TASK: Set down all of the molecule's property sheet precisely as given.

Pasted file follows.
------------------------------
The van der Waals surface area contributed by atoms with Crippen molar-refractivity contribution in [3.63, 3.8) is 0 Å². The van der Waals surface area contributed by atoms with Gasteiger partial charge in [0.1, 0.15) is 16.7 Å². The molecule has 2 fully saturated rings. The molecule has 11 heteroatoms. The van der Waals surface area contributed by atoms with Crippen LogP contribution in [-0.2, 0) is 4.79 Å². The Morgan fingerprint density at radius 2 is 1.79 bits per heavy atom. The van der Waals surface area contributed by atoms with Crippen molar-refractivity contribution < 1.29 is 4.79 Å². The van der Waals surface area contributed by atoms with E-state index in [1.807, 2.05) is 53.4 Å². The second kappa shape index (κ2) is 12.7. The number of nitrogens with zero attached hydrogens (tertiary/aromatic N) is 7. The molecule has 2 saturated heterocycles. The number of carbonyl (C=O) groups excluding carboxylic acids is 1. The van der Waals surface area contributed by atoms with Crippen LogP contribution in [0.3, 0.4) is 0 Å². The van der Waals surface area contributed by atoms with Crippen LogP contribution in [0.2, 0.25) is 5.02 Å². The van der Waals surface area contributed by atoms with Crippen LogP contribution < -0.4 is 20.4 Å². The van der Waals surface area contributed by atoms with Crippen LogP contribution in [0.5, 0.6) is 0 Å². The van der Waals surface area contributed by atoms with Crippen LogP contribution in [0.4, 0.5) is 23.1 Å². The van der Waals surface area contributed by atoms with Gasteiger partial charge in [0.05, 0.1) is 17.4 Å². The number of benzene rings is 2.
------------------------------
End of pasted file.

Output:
The van der Waals surface area contributed by atoms with Crippen molar-refractivity contribution in [3.63, 3.8) is 0 Å². The van der Waals surface area contributed by atoms with Gasteiger partial charge in [0.1, 0.15) is 16.7 Å². The molecule has 2 fully saturated rings. The molecule has 11 heteroatoms. The van der Waals surface area contributed by atoms with Crippen LogP contribution in [-0.2, 0) is 4.79 Å². The Morgan fingerprint density at radius 2 is 1.79 bits per heavy atom. The van der Waals surface area contributed by atoms with Crippen molar-refractivity contribution < 1.29 is 4.79 Å². The van der Waals surface area contributed by atoms with E-state index in [1.807, 2.05) is 53.4 Å². The second kappa shape index (κ2) is 12.7. The number of nitrogens with zero attached hydrogens (tertiary/aromatic N) is 7. The molecule has 2 saturated heterocycles. The number of carbonyl (C=O) groups excluding carboxylic acids is 1. The van der Waals surface area contributed by atoms with Crippen LogP contribution in [0.3, 0.4) is 0 Å². The van der Waals surface area contributed by atoms with Crippen LogP contribution in [0.2, 0.25) is 5.02 Å². The van der Waals surface area contributed by atoms with Crippen LogP contribution < -0.4 is 20.4 Å². The van der Waals surface area contributed by atoms with Crippen LogP contribution in [0.5, 0.6) is 0 Å². The van der Waals surface area contributed by atoms with Crippen LogP contribution in [0.4, 0.5) is 23.1 Å². The van der Waals surface area contributed by atoms with Gasteiger partial charge in [0.05, 0.1) is 17.4 Å². The number of benzene rings is 2.